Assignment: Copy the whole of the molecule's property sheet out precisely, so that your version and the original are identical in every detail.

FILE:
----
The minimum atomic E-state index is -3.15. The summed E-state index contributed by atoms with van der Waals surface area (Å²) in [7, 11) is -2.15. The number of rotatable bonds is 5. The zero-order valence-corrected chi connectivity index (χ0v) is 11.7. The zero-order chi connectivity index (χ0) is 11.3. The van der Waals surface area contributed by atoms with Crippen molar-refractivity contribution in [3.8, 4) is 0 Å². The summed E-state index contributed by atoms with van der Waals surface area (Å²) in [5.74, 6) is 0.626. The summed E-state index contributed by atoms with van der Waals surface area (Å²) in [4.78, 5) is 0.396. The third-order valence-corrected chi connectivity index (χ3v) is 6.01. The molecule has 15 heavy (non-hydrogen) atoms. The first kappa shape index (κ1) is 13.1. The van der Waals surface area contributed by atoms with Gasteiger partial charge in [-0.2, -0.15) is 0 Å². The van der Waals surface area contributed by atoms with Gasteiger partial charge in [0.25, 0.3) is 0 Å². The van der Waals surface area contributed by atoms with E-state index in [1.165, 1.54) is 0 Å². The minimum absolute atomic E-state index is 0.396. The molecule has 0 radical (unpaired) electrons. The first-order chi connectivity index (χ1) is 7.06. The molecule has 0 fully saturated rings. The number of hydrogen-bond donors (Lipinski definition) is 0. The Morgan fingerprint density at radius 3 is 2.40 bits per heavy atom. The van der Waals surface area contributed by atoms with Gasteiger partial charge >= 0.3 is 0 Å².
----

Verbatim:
The minimum atomic E-state index is -3.15. The summed E-state index contributed by atoms with van der Waals surface area (Å²) in [7, 11) is -2.15. The number of rotatable bonds is 5. The zero-order valence-corrected chi connectivity index (χ0v) is 11.7. The zero-order chi connectivity index (χ0) is 11.3. The van der Waals surface area contributed by atoms with Crippen molar-refractivity contribution in [3.8, 4) is 0 Å². The summed E-state index contributed by atoms with van der Waals surface area (Å²) in [5.74, 6) is 0.626. The summed E-state index contributed by atoms with van der Waals surface area (Å²) in [4.78, 5) is 0.396. The third-order valence-corrected chi connectivity index (χ3v) is 6.01. The molecule has 15 heavy (non-hydrogen) atoms. The first kappa shape index (κ1) is 13.1. The van der Waals surface area contributed by atoms with Gasteiger partial charge in [-0.2, -0.15) is 0 Å². The van der Waals surface area contributed by atoms with Gasteiger partial charge in [0.25, 0.3) is 0 Å². The van der Waals surface area contributed by atoms with E-state index in [1.165, 1.54) is 0 Å². The minimum absolute atomic E-state index is 0.396. The molecule has 0 radical (unpaired) electrons. The first-order chi connectivity index (χ1) is 7.06. The molecule has 0 fully saturated rings. The number of hydrogen-bond donors (Lipinski definition) is 0. The Morgan fingerprint density at radius 3 is 2.40 bits per heavy atom. The van der Waals surface area contributed by atoms with Gasteiger partial charge >= 0.3 is 0 Å².